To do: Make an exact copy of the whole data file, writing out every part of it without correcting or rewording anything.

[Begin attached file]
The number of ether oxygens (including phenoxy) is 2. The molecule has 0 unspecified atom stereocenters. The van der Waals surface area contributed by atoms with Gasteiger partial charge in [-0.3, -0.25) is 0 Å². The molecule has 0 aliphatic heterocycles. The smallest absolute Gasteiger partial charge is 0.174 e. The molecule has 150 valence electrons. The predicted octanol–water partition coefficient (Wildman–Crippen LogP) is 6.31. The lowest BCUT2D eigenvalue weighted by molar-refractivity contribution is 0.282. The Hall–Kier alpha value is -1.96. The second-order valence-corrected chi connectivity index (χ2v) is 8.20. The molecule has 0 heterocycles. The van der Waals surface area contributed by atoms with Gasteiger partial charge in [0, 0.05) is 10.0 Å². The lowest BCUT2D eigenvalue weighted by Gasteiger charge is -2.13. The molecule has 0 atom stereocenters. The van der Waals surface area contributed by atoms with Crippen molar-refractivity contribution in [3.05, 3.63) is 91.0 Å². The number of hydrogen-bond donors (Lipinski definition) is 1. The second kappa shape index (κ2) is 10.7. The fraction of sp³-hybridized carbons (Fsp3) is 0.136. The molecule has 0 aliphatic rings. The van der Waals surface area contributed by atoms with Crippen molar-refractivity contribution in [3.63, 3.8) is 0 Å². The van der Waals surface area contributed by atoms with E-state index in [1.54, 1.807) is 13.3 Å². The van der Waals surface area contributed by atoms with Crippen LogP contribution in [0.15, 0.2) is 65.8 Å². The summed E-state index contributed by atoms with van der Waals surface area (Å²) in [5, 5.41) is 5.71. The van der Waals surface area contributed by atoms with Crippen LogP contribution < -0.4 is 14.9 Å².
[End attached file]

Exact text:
The number of ether oxygens (including phenoxy) is 2. The molecule has 0 unspecified atom stereocenters. The van der Waals surface area contributed by atoms with Gasteiger partial charge in [-0.3, -0.25) is 0 Å². The molecule has 0 aliphatic heterocycles. The smallest absolute Gasteiger partial charge is 0.174 e. The molecule has 150 valence electrons. The predicted octanol–water partition coefficient (Wildman–Crippen LogP) is 6.31. The lowest BCUT2D eigenvalue weighted by molar-refractivity contribution is 0.282. The Hall–Kier alpha value is -1.96. The second-order valence-corrected chi connectivity index (χ2v) is 8.20. The molecule has 0 heterocycles. The van der Waals surface area contributed by atoms with Gasteiger partial charge in [0, 0.05) is 10.0 Å². The lowest BCUT2D eigenvalue weighted by Gasteiger charge is -2.13. The molecule has 0 atom stereocenters. The van der Waals surface area contributed by atoms with Crippen molar-refractivity contribution in [3.05, 3.63) is 91.0 Å². The number of hydrogen-bond donors (Lipinski definition) is 1. The second kappa shape index (κ2) is 10.7. The fraction of sp³-hybridized carbons (Fsp3) is 0.136. The molecule has 0 aliphatic rings. The van der Waals surface area contributed by atoms with Crippen molar-refractivity contribution in [3.63, 3.8) is 0 Å². The van der Waals surface area contributed by atoms with E-state index in [1.54, 1.807) is 13.3 Å². The van der Waals surface area contributed by atoms with Crippen LogP contribution in [0.15, 0.2) is 65.8 Å². The summed E-state index contributed by atoms with van der Waals surface area (Å²) in [5, 5.41) is 5.71. The van der Waals surface area contributed by atoms with Crippen LogP contribution < -0.4 is 14.9 Å².